From Classical Toward Experimental Federalism: Different Pathways for a More Inclusive and Balanced European Union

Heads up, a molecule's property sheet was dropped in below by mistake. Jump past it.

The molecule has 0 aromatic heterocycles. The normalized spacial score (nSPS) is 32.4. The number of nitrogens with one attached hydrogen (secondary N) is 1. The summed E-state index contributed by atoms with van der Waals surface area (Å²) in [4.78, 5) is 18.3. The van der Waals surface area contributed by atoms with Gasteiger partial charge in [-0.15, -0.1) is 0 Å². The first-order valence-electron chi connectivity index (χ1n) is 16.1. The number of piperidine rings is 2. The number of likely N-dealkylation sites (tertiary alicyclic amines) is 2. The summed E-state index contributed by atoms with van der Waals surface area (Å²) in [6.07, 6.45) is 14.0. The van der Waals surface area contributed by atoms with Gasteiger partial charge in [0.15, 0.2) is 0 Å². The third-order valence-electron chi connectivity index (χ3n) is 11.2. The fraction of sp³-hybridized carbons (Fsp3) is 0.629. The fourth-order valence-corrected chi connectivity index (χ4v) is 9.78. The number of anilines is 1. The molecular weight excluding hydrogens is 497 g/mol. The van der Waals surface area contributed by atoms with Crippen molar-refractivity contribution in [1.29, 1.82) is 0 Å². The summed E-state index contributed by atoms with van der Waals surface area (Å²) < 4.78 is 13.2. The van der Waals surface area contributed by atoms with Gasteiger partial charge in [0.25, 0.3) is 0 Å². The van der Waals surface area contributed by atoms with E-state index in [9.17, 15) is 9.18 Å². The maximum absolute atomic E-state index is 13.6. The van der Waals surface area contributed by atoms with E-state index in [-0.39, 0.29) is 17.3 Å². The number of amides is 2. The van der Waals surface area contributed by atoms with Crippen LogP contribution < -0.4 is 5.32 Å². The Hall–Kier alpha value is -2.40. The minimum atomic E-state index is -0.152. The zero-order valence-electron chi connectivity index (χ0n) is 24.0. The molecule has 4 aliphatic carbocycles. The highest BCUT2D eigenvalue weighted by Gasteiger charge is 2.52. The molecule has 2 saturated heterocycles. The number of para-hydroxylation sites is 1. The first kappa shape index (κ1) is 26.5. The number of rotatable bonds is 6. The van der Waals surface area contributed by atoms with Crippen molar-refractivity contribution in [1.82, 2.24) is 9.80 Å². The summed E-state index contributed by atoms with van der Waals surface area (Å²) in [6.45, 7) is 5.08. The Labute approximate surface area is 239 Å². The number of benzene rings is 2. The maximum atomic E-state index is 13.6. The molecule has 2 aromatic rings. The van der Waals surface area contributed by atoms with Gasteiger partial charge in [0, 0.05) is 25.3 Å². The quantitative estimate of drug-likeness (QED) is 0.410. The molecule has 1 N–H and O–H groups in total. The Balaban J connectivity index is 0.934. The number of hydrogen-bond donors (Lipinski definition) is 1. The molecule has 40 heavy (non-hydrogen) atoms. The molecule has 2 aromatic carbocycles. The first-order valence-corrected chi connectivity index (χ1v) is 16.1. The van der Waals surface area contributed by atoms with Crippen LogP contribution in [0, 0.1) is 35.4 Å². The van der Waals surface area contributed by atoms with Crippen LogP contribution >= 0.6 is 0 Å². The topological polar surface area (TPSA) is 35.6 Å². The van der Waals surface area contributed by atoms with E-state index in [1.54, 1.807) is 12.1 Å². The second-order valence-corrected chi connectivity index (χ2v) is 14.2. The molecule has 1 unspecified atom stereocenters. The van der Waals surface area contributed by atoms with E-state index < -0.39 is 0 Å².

A growing number of scholars, academics and policy-makers advocate substantial reforms of the existing European institutional architecture. Advocates of deepening the European integration recommend that the optimal development of the European Union (EU) would be to establish a fully developed banking union, an advanced form of fiscal union and to ultimately achieve a political union based on common economic governance. Accordingly, the ideal scenario for European integration would be to adopt, to the largest possible extent, a path toward the classical federal model. Leaving aside the practical feasibility of such a development, the purpose of this article is to explore whether a direction toward the model of classical federalism is the only possible way forward for European integration. Comparative constitutionalism has developed several substantially different models of federalism. Therefore, this article explores other possible trajectories for European integration while pointing to the limitations of classical federalism. In the face of the protracted social and economic crises in many European member states and their regions, article also examines the possibilities of establishing cooperative or even experimental federalism as a new model for European integration.
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